I've been working with a personal finance coach as part of a magazine assignment. As a hand-to-mouth freelance writer (with two kids), my finances are pretty basic. I earn it, I pay my bills, I buy the groceries, put gas in my car...and hold my breath until the next paycheck.

But personal finance coaches, by definition, think big. And after telling me there's no reason I can't fund my "retirement," pay for my kids' college and/or buy a house if I invest wisely, she recommended I get my FICO score.

I didn't tell her that my "retirement" plans involve moving to a cheaper state when the kids are grown and putting my name on the list for low-income senior housing.

I played along and went to MyFico.com, where I bit the bullet, put $47 more on my credit card, and bought my credit report.

Turns out I have better credit than 90% of the country; in the 765-785 range.

Culling my credit reports from the Big Three credit reporting companies, Experian, Equifax and TransUnion, lenders see me as a good risk for all sorts of benefits, from the best rates on home loans to high credit card limits, just for the asking.

My personal finance coach was thrilled. Me, less so. This information doesn't change my situation a bit.

Who cares if I can get the best rates on a home loan when my income is too low to qualify for one? Houses in Southern California, where I live, are still hovering in the $500K arena, although prices are dropping every day. And with no parental help, no rich uncles to inherit from, and no doctor husband, the chances of me saving a 20% down-payment are pretty much nil.

Of course, in 2004 a mortgage broker told me I could get up to $400,000 in loans to finance a house. "If you don't get in today, you'll always be a renter." She said renter with all the disdain one might use for the word pedophile. But I was apparently one of three people in the country who didn't think it was such a good idea, considering my income, and declined. And today I may indeed still be a renter, but at least I'm not being foreclosed upon.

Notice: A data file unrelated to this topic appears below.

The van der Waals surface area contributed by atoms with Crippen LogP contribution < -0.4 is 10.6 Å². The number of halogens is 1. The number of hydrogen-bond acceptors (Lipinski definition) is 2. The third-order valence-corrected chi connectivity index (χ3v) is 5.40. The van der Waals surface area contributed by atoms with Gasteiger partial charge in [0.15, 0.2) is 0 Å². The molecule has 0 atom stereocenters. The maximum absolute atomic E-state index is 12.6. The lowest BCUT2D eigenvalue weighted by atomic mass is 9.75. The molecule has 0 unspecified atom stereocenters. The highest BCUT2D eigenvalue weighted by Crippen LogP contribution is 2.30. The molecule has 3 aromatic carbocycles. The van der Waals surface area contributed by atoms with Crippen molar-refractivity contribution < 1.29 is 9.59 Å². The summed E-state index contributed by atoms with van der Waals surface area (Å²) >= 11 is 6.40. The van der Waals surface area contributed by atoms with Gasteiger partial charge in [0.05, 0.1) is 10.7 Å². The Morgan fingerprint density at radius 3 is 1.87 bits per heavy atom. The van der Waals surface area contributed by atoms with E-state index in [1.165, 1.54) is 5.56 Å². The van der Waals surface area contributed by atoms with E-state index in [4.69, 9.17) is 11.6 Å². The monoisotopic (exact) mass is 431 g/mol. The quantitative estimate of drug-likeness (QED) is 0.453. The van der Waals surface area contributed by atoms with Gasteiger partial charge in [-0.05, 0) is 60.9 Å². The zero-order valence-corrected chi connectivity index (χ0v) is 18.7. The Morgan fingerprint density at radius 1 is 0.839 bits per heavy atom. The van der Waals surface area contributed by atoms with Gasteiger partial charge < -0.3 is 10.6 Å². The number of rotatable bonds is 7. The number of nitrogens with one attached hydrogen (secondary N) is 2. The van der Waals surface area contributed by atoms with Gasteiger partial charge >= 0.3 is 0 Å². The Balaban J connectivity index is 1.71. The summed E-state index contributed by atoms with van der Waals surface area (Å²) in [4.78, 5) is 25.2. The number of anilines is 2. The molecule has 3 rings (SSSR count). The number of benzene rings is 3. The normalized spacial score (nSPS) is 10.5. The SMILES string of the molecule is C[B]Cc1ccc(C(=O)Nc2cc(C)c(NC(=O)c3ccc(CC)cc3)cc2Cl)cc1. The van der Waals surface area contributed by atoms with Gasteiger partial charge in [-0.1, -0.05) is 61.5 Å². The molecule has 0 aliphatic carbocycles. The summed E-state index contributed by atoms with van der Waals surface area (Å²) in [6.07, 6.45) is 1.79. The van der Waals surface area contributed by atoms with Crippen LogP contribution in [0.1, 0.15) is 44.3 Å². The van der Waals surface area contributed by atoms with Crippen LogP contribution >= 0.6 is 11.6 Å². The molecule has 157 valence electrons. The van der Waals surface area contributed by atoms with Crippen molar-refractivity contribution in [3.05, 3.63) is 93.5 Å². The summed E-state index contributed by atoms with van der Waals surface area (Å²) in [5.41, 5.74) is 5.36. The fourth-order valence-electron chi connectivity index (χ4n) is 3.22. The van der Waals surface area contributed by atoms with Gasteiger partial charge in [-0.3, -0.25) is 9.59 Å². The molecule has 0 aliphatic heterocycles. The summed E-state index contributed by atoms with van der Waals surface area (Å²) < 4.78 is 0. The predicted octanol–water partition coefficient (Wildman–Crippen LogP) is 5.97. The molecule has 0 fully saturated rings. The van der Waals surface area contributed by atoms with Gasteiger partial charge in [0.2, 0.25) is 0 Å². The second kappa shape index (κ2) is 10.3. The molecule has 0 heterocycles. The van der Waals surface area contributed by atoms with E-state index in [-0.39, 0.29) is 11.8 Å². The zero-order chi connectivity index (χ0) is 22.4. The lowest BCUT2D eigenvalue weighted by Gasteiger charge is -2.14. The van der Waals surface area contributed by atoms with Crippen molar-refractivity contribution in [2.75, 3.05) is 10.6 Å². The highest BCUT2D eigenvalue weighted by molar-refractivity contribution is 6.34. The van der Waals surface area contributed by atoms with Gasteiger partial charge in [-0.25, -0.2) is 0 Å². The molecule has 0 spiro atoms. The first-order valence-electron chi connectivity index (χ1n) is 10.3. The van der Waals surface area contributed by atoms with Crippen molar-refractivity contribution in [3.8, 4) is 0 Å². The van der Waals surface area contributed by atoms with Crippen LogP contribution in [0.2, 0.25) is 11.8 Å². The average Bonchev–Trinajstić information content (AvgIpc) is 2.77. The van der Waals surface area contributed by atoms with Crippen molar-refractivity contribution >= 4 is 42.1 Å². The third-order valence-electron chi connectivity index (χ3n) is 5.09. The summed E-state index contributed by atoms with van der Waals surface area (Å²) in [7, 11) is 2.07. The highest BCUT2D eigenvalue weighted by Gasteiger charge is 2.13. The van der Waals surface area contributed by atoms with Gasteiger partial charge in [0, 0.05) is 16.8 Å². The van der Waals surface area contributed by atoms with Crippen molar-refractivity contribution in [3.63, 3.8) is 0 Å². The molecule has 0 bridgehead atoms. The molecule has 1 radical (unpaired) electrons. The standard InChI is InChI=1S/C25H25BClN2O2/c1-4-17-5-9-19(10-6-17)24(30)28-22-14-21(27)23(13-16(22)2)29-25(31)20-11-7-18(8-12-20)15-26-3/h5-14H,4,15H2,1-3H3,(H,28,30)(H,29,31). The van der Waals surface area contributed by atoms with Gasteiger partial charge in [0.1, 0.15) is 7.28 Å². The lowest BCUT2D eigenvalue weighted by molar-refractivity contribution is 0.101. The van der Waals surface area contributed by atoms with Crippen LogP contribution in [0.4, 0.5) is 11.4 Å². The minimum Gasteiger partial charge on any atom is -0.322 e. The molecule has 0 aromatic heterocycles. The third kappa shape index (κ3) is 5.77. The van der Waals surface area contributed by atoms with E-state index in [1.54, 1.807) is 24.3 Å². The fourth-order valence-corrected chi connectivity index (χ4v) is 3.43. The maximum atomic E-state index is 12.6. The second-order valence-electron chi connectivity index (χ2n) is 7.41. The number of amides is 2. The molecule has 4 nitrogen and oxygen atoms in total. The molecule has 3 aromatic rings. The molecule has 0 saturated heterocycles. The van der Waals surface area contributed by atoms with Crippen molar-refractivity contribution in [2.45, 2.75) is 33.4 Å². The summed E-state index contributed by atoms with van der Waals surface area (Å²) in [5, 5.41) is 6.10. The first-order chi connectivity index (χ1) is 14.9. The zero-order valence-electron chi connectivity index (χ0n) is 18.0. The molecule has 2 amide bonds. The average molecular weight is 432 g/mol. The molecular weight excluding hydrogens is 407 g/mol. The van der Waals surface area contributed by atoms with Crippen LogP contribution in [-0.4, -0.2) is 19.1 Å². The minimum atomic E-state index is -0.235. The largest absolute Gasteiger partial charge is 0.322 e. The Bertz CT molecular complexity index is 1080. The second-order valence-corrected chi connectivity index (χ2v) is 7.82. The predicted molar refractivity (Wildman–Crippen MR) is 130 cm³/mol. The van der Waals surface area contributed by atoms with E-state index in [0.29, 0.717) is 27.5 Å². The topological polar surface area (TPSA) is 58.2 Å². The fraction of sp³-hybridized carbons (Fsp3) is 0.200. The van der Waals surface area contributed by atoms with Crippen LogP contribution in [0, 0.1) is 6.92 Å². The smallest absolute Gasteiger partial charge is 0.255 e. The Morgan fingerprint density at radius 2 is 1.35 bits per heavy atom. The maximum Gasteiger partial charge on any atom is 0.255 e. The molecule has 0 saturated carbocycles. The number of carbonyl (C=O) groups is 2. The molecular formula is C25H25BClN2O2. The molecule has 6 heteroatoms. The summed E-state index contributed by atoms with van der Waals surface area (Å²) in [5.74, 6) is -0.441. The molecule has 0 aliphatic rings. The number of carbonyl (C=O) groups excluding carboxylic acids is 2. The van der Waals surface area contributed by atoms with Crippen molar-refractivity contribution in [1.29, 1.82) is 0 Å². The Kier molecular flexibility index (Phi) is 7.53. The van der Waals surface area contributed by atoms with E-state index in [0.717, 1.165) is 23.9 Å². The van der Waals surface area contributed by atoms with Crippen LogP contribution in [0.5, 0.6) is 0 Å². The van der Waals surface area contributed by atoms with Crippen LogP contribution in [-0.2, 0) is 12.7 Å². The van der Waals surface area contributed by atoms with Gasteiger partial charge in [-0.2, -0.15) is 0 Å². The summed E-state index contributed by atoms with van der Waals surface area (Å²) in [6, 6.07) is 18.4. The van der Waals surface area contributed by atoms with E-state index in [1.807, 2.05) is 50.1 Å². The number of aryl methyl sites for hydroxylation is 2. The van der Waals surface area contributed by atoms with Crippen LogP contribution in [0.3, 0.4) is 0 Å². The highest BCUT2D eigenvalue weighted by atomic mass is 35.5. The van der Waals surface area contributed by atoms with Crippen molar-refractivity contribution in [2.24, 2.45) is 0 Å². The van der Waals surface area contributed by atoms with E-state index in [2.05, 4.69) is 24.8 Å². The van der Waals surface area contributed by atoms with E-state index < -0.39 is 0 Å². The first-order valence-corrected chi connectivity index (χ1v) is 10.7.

I will never be turned down for an auto loan either, according to my report. This could be handy one day down the road, when my paid-for 2004 Toyota stops running, in about 20 years. I'm hoping to be in a better cash-flow position then, which means I still won't need a loan.

In other words, I'm pleased I have such great credit. But despite all the talk about how direly important a good credit score is, I fail to see how my boffo numbers affect my life or my finances at all. I can easily borrow money, it tells me. But why would I start now? It's like the whole financial game is rigged toward leverage, so when a consumer fails to borrow, they're not in the game at all. And they don't know what to make of you.

Anyone else out there got their credit scores just to see?

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saown.tait

You can enjoy life more if you have a lot of money rather than a lot of things.

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September 17 2013 at 7:10 AM Report abuse rate up rate down Reply